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c ipv6 sockets

Why is INET6_ADDRSTRLEN defined as 46 in C?

The following program and its output shows that INET_ADDRSTRLEN is defined as 16 and INET6_ADDRSTRLEN is defined as 46.

Here is the program.

#include <stdio.h>
#include <arpa/inet.h>
int main()
{
printf("%d\n", INET_ADDRSTRLEN);
printf("%d\n", INET6_ADDRSTRLEN);
return 0;
}

Here is the output.

16
46

I can understand why INET_ADDRSTRLEN needs to be 16. The largest possible string representation of an IPv4 address consumes 15 bytes, e.g. "255.255.255.255". Therefore 16 bytes are required to store such an IP address with its terminating null character.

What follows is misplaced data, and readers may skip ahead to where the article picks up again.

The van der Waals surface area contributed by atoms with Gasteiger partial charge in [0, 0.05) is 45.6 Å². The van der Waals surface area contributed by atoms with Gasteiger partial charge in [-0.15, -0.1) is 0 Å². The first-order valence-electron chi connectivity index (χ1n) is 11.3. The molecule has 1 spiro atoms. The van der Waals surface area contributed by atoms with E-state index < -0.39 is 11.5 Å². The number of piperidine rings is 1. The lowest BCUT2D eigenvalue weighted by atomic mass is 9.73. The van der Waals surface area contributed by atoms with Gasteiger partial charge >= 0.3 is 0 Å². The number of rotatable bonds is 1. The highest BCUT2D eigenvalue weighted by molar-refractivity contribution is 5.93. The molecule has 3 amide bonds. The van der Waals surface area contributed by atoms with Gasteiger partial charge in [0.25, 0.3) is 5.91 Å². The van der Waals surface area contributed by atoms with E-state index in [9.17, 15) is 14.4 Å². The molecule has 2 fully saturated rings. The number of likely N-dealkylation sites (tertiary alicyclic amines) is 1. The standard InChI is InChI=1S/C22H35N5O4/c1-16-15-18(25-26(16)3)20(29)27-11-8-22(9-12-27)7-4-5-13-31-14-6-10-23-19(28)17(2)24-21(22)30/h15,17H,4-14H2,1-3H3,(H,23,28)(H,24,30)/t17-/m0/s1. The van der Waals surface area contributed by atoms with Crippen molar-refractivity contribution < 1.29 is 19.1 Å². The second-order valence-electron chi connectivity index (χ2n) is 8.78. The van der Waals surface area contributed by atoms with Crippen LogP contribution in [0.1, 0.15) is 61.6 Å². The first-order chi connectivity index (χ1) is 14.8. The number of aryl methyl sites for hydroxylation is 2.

But why does INET6_ADDRSTRLEN need to be 46? The largest possible string representation of an IPv6 address consumes only 39 bytes (according to my knowledge), e.g. "ffff:ffff:ffff:ffff:ffff:ffff:ffff:ffff". Therefore only 40 bytes are required to store such an IP address with its terminating null character.

Is there a string representation of an IPv6 address that can consume 46 bytes?

Why is INET6_ADDRSTRLEN defined as 46 in C?

Because POSIX defines it to be 46:

INET6_ADDRSTRLEN

46. Length of the string form for IPv6.

While you are right that longtest IPv6 address takes 39 bytes, with IPv4 tunneling, the longest form can be 45 bytes:

ffff:ffff:ffff:ffff:ffff:ffff:255.255.255.255

And the 46th byte is for the terminating nul byte (in C a string). This explains how it came to be 46.